Densho Digital Archive
Twin Cities JACL Collection
Title: Helen Tanigawa Tsuchiya Interview
Narrator: Helen Tanigawa Tsuchiya
Interviewer: Megan Asaka
Location: Bloomington, Minnesota
Date: June 16, 2009
Densho ID: denshovh-thelen-01-0001

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MA: So today is June 16, 2009, and I'm here in Minneapolis, Minnesota. I'll be interviewing Helen Tsuchiya today. I'm Megan Asaka, the interviewer, and the cameraperson is Dana Hoshide. So, Helen, thank you for coming and doing this interview with us. I wanted to start by asking where you were born.

HT: I was born in the farmhouse in Selma, California.

MA: And when were you born?

HT: December 25, 1924.

MA: Christmas.

HT: Christmas baby.

MA: And what was the name given to you at birth?

HT: Masami Tanigawa.

MA: And I wanted to talk a little bit about your parents.

HT: Yeah.

MA: Oh, I'm sorry. Your mother, in particular. What was her name and where was she from in Japan?

HT: Her name was Kazu Kireto before she became Tanigawa and she's from Hiroshima. And my father was the same. He was from Hiroshima. Heishiro Tanigawa. And he had one sister. They had a little store in Hiroshima and that's all the relatives he had. And my mother had several boys, but the two boys, two brothers I should say, were killed in the atomic bomb. So I, when I do, give talks I always tell them it was bad for both sides. When I tell them, Hiroshima, it's, "Oh, no." Kids are just shocked to hear that, but, you know, it's just one of those things.

MA: So how did your father come to the United States? What was that story?

HT: Well, all the young boys, I think he was seventeen when he came, all the young fellows, they said they heard about they could go and make a lot of money in the United States. And that's what he wanted to do, come and make some money and go back to Japan. But, when he came, there was no jobs, there was a lot of, I would say, they were against Japanese and Chinese, I believe, and so he got like a houseboy, or work in the farm. That's about all. And they didn't get money at all. My mother was a "picture bride." You know, when I tell that to the people, "I can't believe it." I say, yeah, they were married for over fifty years. "How can they do that?" I said, well my mother was quite a woman. I just loved her. She was really something else.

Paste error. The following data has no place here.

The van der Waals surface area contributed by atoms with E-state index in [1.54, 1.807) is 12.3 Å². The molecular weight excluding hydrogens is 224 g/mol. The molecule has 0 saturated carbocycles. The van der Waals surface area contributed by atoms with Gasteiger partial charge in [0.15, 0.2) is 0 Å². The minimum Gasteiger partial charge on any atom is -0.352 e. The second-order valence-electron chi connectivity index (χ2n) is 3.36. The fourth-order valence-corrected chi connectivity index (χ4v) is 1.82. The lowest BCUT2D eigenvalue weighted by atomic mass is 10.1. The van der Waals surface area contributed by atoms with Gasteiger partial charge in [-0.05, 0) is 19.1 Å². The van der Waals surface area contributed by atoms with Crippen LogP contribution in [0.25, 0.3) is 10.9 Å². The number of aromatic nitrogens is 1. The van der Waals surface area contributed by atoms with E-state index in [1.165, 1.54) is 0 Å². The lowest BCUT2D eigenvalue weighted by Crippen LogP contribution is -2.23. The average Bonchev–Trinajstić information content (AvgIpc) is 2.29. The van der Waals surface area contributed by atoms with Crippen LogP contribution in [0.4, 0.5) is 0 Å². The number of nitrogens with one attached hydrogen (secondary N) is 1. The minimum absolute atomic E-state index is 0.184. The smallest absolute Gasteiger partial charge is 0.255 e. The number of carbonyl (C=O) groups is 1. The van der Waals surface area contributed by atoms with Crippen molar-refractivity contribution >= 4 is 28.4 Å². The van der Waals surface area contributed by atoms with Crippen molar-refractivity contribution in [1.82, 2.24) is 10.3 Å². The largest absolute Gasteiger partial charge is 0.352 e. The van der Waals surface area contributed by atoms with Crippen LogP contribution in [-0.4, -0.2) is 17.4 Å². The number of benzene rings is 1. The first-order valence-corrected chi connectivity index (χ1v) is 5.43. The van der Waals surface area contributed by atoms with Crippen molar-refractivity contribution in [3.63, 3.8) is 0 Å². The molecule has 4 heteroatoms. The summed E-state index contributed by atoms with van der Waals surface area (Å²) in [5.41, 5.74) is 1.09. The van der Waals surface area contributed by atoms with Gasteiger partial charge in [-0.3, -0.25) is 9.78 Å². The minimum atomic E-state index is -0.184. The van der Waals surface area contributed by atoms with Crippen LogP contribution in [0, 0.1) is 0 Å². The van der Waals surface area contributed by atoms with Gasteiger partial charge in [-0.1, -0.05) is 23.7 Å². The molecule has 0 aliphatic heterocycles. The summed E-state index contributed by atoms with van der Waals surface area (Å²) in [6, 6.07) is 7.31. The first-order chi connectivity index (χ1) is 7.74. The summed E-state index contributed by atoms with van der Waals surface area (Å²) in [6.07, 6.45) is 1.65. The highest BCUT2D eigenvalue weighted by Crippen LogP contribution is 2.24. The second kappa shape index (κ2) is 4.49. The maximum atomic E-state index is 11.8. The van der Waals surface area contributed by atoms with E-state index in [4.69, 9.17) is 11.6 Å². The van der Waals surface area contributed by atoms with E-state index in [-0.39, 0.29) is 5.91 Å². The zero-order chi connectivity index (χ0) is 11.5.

MA: What was she like? Can you tell me a little bit about her personality?

HT: She was, she was so good to us. She didn't want us, she didn't learn Japanese, I mean, English, and my dad learned a lot of English but they were not very nice English. You know how the guys would teach him certain bad things. One time my (sister) was, when we were in grade school, she went up there and did a little Japanese dance with an umbrella and a little music. And we were watching her and said, "How does she know? Nobody taught her anything." So after a while the parents came up and said, "That was so nice." And my mother said, "Of course." And I say, "Mom, you shouldn't say, 'of course.'" She just knew just a few words and we laughed. So that means, "of course," that doesn't sound very good. And we laughed about it. She wanted to learn but as long as we were speaking Japanese that was good enough for us also.

MA: And what about your father? What kind of person was he?

HT: He was very nice. He was, he could have been an actor. He knew all the Japanese stories, samurai stories or whatever. Every night we would all lay in bed and he would tell us a story. And we'd listen and listen and then he'd say, "Oh, time to go to bed. Continue tomorrow." And he'd say that in Japanese. "Oh no." And then we'd go to bed. But then the next night he'd continue. He was very, very good in doing that stories and he would, we thought he could have been an actor, but we still talk about... I have just one sibling left, my younger sister. But he was always so good. He worked so hard, too.

MA: What type of work was he doing around the time you were born?

HT: Well, it was farming. And it was grapes. And I think at that time we were out in a different area near Selma. And I think he was out in the farm. He would prune the grapes, the grape vine and then nourish it, and then have, he used to have irrigation pipes that he would plant. He was very good and farming was just a beautiful work that he did. Because in those days you have pipes, you have to bury those and get the water. Water would come from a ditch, it would come. The neighbor would use it first and they would close it, then they'll come to us, so everybody had to be nice to each other. That's the way, we didn't have pumps or anything at that time.

<End Segment 1> - Copyright ©2009 Densho and the Twin Cities JACL. All Rights Reserved.